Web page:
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The Civil Society Poll on Nuclear Energy

Earlier this week, a group called the Civil Society Institute released a poll where it claimed the following:
Despite a major sales push by the Bush Administration and the electrical utility industry, nuclear power is viewed in a deeply skeptical way by a "strong and strikingly bipartisan majority" of Americans, according to a major new Opinion Research Corporation (ORC) survey released today by the Civil Society Institute, a nonpartisan and nonprofit think tank that has conducted extensive public opinion research into the attitude of Americans about energy-related issues. According to the survey, Americans favor developing clean renewable energy alternatives and strategies -- including increased conservation, solar energy and wind power -- that can be delivered more rapidly than nuclear power.
Here's just one of the leading questions included in the poll:
Over three-fifths of Americans (62 percent) agree with the statement:
"The energy and global warming problem is happening now. We need most of the emphasis placed on immediate and near-term solutions that will deliver fast results" such as "solar energy and wind power" and "increased conservation." Less than a third of Americans think most of the emphasis should be on "solutions that will deliver results a decade from now or later" such as "nuclear power and hydrogen fuel cells."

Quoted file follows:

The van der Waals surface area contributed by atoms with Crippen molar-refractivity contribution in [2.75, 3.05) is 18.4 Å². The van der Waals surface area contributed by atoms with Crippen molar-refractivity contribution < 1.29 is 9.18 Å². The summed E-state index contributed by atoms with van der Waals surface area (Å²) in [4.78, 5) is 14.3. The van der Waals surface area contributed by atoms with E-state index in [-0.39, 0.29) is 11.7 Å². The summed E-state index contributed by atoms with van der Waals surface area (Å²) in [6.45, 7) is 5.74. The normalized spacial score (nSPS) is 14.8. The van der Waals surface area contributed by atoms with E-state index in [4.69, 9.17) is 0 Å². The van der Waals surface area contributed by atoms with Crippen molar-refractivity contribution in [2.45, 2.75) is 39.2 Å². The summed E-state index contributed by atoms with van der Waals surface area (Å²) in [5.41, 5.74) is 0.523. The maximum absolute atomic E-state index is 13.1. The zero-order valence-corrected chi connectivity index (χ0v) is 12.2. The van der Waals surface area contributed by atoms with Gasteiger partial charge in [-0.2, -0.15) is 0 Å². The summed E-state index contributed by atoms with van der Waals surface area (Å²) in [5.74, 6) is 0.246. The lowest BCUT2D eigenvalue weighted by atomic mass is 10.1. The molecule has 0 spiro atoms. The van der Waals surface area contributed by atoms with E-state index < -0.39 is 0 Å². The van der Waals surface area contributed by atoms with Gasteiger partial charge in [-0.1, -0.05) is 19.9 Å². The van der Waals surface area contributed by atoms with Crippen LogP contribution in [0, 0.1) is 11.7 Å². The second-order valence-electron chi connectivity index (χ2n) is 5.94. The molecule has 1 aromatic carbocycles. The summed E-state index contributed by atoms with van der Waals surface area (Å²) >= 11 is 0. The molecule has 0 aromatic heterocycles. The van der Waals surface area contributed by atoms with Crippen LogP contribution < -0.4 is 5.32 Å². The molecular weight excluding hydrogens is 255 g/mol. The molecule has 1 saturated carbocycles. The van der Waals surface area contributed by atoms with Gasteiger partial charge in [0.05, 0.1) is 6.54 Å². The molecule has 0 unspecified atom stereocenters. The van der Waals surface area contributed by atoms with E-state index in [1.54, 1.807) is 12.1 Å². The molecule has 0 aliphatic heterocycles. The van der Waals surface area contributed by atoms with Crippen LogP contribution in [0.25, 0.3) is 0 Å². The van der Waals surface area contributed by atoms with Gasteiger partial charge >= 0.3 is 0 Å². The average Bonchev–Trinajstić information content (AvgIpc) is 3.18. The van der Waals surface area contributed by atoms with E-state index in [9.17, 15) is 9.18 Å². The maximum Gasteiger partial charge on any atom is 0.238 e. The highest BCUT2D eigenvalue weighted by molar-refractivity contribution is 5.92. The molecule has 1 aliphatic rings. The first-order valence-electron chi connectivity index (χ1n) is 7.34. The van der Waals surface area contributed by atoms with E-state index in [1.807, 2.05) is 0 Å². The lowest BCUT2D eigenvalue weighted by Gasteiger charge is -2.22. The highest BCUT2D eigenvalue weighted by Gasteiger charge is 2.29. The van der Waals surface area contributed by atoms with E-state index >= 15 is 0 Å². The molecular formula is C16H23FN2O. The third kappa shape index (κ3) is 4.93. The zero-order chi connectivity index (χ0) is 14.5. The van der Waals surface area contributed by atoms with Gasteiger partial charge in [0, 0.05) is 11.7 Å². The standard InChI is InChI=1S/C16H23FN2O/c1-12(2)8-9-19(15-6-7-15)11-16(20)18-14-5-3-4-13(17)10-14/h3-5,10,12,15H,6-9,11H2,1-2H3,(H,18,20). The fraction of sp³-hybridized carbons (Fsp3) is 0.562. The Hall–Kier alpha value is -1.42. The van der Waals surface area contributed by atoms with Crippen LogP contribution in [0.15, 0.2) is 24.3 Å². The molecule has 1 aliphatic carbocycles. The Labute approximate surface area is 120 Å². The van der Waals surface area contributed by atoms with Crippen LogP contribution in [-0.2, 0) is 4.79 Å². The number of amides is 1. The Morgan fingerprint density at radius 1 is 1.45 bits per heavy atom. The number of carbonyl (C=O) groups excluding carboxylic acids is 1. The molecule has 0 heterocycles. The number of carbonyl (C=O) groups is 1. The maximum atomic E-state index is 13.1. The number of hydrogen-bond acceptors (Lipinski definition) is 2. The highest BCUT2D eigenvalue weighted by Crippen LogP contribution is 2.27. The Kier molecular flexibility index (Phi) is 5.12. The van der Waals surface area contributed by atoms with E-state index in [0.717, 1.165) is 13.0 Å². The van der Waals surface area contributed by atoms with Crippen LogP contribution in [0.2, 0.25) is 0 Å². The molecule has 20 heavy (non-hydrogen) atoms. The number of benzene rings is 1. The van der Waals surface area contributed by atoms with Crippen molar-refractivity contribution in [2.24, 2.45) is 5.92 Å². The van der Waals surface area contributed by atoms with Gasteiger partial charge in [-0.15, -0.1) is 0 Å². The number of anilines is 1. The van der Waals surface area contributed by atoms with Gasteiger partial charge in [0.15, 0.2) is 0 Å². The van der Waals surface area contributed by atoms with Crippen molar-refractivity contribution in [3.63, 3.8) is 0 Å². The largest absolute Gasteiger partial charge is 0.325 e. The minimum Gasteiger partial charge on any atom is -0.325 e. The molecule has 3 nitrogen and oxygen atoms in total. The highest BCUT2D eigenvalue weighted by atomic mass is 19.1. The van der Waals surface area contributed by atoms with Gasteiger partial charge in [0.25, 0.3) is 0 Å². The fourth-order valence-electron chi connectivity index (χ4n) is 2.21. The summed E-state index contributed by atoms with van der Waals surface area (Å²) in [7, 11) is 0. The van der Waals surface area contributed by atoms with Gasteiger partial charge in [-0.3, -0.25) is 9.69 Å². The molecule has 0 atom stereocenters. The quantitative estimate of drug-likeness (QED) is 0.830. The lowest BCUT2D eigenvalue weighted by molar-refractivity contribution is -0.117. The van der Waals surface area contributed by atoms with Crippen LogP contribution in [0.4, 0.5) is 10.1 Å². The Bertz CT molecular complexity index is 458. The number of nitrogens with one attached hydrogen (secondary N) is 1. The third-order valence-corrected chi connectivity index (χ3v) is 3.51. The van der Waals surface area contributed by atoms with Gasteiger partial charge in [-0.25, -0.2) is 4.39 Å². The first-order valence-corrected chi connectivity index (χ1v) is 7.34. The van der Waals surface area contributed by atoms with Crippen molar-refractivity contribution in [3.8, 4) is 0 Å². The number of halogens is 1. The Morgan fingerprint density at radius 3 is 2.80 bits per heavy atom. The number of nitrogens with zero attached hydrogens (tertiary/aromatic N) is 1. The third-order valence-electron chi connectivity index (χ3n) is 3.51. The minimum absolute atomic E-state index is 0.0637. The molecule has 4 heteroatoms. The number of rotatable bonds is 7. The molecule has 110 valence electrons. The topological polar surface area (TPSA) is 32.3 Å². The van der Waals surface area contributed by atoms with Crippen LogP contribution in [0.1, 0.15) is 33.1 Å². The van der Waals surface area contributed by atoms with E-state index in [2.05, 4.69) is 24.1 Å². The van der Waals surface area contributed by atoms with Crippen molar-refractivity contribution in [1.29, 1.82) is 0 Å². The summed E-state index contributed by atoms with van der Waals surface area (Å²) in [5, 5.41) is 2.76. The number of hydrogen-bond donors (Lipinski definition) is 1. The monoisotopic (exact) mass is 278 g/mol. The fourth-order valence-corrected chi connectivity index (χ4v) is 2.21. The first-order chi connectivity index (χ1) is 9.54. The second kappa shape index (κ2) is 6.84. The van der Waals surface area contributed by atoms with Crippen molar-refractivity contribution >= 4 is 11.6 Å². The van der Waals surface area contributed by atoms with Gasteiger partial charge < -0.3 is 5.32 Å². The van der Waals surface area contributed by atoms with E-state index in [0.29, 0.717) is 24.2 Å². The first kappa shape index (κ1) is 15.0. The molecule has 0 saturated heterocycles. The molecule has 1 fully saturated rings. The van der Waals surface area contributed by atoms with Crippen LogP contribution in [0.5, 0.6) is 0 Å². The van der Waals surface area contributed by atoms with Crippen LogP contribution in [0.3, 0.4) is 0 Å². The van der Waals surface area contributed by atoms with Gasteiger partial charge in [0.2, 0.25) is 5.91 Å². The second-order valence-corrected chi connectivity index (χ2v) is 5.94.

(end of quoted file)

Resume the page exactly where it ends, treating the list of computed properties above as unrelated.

Now this is just a tad misleading, especially since we've been adding more nuclear generating capacity all the time, even though we haven't ordered any new plants since 1973.

According to NEI estimates, since 1990, the U.S. has added the equivalent of 26 new 1,000 megawatt nuclear power plants through uprates at existing facilities -- 2,600 megawatts of generating capacity in the last five years alone. 800 megawatts are awaiting NRC approval, and another 1,300 megawatts are expected. Remember: A typical 1,000 megawatt power plant operating at 90% capacity for one year generates enough electricity to supply 740,000 households, or a city like Boston or Seattle.

And it's been able to add that generating capacity in an environmentally sensitive manner. According to internal NEI estimates, without nuclear energy, total CO2 emissions for the U.S. electric sector in 2005 would have been 27% higher. To get the same effect, you would have had to remove 131 million cars from American roadways.

And here's another example where the facts on the ground render a question moot:
Significantly, more than two out of five Americans (41 percent) said that they would be "definitely concerned" if nuclear power was allowed to eclipse other alternative energy solutions.
Allowed to eclipse? According to the Energy Information Administration, in 2005, nuclear energy provided 19.4% of America's total electricity. Renewables -- that's solar, wind, and just about any other renewable source you can think of, excluding hydropower -- contributed just 2.7%.

There are a whole bunch of other questions, all just as leading. Take a look at them at your leisure.

In the meantime, you might want to review the results of a poll taken by the CASEnergy Coalition back in May. It came to a different set of conclusions to say the least. And for the NEI's extensive archive of public opinion research, click here.

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